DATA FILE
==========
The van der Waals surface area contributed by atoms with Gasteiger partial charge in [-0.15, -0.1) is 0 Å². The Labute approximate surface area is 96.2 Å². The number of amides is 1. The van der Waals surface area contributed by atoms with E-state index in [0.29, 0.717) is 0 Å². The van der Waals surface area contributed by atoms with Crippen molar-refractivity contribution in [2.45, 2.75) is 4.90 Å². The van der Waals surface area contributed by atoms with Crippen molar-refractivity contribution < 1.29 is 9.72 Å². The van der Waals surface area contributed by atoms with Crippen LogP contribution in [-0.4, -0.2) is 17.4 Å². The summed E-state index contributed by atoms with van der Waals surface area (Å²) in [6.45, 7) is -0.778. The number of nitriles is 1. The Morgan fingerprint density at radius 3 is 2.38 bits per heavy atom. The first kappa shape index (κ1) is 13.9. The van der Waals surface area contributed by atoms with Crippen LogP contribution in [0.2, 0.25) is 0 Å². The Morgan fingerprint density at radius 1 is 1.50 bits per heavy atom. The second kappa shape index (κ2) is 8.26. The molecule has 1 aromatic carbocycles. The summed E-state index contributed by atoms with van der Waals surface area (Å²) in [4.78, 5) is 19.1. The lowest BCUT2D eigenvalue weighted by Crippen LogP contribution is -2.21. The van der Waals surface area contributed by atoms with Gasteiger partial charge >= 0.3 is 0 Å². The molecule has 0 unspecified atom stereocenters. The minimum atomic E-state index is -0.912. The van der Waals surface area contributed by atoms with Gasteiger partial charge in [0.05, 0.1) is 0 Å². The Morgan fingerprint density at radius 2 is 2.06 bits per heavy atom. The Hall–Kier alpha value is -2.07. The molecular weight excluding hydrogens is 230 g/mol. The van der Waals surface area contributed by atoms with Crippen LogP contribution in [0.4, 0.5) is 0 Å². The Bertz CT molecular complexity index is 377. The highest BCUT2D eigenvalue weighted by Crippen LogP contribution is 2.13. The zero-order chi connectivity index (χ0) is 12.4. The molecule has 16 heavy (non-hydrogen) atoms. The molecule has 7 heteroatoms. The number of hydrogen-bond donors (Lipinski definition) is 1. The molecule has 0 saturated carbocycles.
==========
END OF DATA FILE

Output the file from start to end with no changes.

The van der Waals surface area contributed by atoms with Gasteiger partial charge in [-0.15, -0.1) is 0 Å². The Labute approximate surface area is 96.2 Å². The number of amides is 1. The van der Waals surface area contributed by atoms with E-state index in [0.29, 0.717) is 0 Å². The van der Waals surface area contributed by atoms with Crippen molar-refractivity contribution in [2.45, 2.75) is 4.90 Å². The van der Waals surface area contributed by atoms with Crippen molar-refractivity contribution < 1.29 is 9.72 Å². The van der Waals surface area contributed by atoms with Crippen LogP contribution in [-0.4, -0.2) is 17.4 Å². The summed E-state index contributed by atoms with van der Waals surface area (Å²) in [6.45, 7) is -0.778. The number of nitriles is 1. The Morgan fingerprint density at radius 3 is 2.38 bits per heavy atom. The first kappa shape index (κ1) is 13.9. The van der Waals surface area contributed by atoms with Crippen LogP contribution in [0.2, 0.25) is 0 Å². The Morgan fingerprint density at radius 1 is 1.50 bits per heavy atom. The second kappa shape index (κ2) is 8.26. The molecule has 1 aromatic carbocycles. The summed E-state index contributed by atoms with van der Waals surface area (Å²) in [4.78, 5) is 19.1. The lowest BCUT2D eigenvalue weighted by Crippen LogP contribution is -2.21. The van der Waals surface area contributed by atoms with Gasteiger partial charge >= 0.3 is 0 Å². The molecule has 0 unspecified atom stereocenters. The minimum atomic E-state index is -0.912. The van der Waals surface area contributed by atoms with Gasteiger partial charge in [0.05, 0.1) is 0 Å². The Morgan fingerprint density at radius 2 is 2.06 bits per heavy atom. The Hall–Kier alpha value is -2.07. The molecular weight excluding hydrogens is 230 g/mol. The van der Waals surface area contributed by atoms with Crippen LogP contribution in [0.4, 0.5) is 0 Å². The Bertz CT molecular complexity index is 377. The highest BCUT2D eigenvalue weighted by Crippen LogP contribution is 2.13. The zero-order chi connectivity index (χ0) is 12.4. The molecule has 16 heavy (non-hydrogen) atoms. The molecule has 7 heteroatoms. The number of hydrogen-bond donors (Lipinski definition) is 1. The molecule has 0 saturated carbocycles.